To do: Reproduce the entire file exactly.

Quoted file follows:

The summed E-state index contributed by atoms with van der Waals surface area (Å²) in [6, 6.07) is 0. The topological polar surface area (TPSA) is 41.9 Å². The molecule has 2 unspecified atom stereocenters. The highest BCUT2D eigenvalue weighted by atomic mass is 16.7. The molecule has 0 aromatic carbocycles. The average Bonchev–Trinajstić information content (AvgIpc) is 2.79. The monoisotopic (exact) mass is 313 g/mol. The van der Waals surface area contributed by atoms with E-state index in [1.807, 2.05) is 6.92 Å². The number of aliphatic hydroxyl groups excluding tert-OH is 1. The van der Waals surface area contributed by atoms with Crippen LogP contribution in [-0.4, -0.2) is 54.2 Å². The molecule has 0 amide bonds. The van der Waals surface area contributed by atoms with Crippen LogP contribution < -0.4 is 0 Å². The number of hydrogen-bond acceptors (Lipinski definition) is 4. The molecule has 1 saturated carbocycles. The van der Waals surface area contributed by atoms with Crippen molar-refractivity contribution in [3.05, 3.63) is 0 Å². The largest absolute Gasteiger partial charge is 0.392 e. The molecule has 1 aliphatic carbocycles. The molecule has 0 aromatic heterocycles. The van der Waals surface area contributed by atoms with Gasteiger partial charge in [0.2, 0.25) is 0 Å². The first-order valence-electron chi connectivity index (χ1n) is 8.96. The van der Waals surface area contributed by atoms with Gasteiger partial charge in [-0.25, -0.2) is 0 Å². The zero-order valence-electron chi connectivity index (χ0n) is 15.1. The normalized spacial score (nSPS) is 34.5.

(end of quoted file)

The summed E-state index contributed by atoms with van der Waals surface area (Å²) in [6, 6.07) is 0. The topological polar surface area (TPSA) is 41.9 Å². The molecule has 2 unspecified atom stereocenters. The highest BCUT2D eigenvalue weighted by atomic mass is 16.7. The molecule has 0 aromatic carbocycles. The average Bonchev–Trinajstić information content (AvgIpc) is 2.79. The monoisotopic (exact) mass is 313 g/mol. The van der Waals surface area contributed by atoms with E-state index in [1.807, 2.05) is 6.92 Å². The number of aliphatic hydroxyl groups excluding tert-OH is 1. The van der Waals surface area contributed by atoms with Crippen LogP contribution in [-0.4, -0.2) is 54.2 Å². The molecule has 0 amide bonds. The van der Waals surface area contributed by atoms with Crippen LogP contribution < -0.4 is 0 Å². The number of hydrogen-bond acceptors (Lipinski definition) is 4. The molecule has 1 saturated carbocycles. The van der Waals surface area contributed by atoms with Crippen molar-refractivity contribution in [3.05, 3.63) is 0 Å². The largest absolute Gasteiger partial charge is 0.392 e. The molecule has 1 aliphatic carbocycles. The molecule has 0 aromatic heterocycles. The van der Waals surface area contributed by atoms with Gasteiger partial charge in [0.2, 0.25) is 0 Å². The first-order valence-electron chi connectivity index (χ1n) is 8.96. The van der Waals surface area contributed by atoms with Gasteiger partial charge in [-0.25, -0.2) is 0 Å². The zero-order valence-electron chi connectivity index (χ0n) is 15.1. The normalized spacial score (nSPS) is 34.5.